The crisp notes of "Reveille" echoed across a cluster of tall oak trees and up through their brightly colored leaves into a cobalt blue sky Monday morning as a large group of men and women — many with graying hair — gathered in front of the White Hall Veterans Memorial to observe the Veterans Day holiday.

The crisp notes of “Reveille” echoed across a cluster of tall oak trees and up through their brightly colored leaves into a cobalt blue sky Monday morning as a large group of men and women — many with graying hair — gathered in front of the White Hall Veterans Memorial to observe the Veterans Day holiday.

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The White Hall Veterans Day Program attracted veterans of all ages and from all branches of the U. S. military to honor and pay their respects to fallen comrades and to reflect upon their service to the nation.

“If someone asked me to define a veteran I would say that a veteran is someone who at one point in his or her life wrote a blank check to the United States up to and including their life,” said U. S. Army Col. David Musgrave, commander of the Pine Bluff Arsenal. “Our nation owes a great debt to our veterans. American veterans have proudly carried the torch of liberty since our humble beginnings at Valley Forge.”

In his address Musgrave recounted how the Veterans Day observance we know today had its beginnings in the wake of the devastation wrought upon Europe during World War I.

“This observance evolved from a day set aside to remember the dead of one war to one remembering all veterans and those who served in peacetime,” Musgrave said. “This country has been blessed by people who take their civic responsibility seriously.”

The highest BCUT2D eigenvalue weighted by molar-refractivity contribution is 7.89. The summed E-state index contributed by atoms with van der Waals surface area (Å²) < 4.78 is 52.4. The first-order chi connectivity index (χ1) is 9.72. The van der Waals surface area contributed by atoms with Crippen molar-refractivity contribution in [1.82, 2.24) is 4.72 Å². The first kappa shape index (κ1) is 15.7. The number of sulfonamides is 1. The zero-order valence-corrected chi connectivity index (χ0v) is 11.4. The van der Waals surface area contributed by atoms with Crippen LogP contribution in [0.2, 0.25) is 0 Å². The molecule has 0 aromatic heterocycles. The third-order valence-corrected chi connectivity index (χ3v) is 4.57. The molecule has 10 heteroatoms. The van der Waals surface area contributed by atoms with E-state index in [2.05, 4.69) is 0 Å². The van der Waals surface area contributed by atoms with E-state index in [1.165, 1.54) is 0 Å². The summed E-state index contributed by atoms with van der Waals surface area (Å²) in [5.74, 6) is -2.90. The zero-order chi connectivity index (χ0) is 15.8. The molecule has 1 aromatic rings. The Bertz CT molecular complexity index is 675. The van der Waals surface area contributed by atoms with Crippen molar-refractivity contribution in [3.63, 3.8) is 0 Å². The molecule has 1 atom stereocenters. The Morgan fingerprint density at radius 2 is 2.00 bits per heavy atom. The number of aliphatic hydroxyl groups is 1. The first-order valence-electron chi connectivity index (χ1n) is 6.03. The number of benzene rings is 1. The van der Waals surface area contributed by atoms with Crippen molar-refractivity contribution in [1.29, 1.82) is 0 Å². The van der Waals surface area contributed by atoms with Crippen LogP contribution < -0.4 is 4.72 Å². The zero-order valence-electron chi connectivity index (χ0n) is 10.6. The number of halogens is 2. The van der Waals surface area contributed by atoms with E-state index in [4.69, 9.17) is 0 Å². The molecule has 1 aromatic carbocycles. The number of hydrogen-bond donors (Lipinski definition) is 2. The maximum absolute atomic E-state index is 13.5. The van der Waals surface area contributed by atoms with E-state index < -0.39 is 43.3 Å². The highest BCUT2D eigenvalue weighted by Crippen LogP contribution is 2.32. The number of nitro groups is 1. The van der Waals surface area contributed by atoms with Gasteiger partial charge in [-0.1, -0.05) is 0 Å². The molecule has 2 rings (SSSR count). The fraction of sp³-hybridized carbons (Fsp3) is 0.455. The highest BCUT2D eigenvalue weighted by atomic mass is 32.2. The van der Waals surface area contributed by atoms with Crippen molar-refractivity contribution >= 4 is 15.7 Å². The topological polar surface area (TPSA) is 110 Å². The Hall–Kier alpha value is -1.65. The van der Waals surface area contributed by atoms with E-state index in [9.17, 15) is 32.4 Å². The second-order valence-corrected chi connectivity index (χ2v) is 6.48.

Musgrave had some suggestions on the best way to thank veterans for their sacrifice.

“Take full advantage of all of your rights,” Musgrave said. “Vote in every election. Fulfill your jury duty. Mentor a child. Write a letter to the editor of your local newspaper. This is the thanks Americans can give to show veterans that their sacrifice was not in vain.”

U. S. Army Lt. Col. Diego Gonzalez of the Pine Bluff Arsenal recited “It is the Veteran,” and in so doing re-emphasized the meaning behind Musgrave’s words.

‘It is the veteran and not the preacher who has given us freedom of religion,” Gonzalez read. “It is the veteran and not the reporter who has given us freedom of the press. It is the veteran and not the poet who has given us the freedom of speech. It is the veteran and not the campus organizer who has given us the freedom to assemble. It is the veteran and not the lawyer who has given us the right to a fair trial. It is the veteran and not the politician who has given us the right to vote. It is the veteran who salutes the flag. It is the veteran who served under the flag.”

Richard Bailey, professor of music at the University of Arkansas at Pine Bluff, used his trumpet skills to provide the spirited rendition of “Reveille” to open the ceremony as well as the somber tone of “Taps” to conclude, which brought the veterans to attention, hands raised in sharp salute.

White Hall Alderman David Beck served as master of ceremonies.

“I am so proud to be the son of a veteran,” Beck said. “My father served 26 years in the U. S. Navy. I was born at Pearl Harbor [Hawaii]. To see so many people from our small town out today to honor our veterans makes me very proud.”

The 106th Army Band from Camp Robinson in North Little Rock played at points throughout the program, leading to the Salute to Veterans in which veterans from the U. S. Coast Guard, Air Force, Navy, Marines and Army each stood to be recognized in turn as the band played each branch’s anthem.

The White Hall Middle School Choir under the direction of Karen Robinson performed a medley of patriotic standards that included “Grand Old Flag.”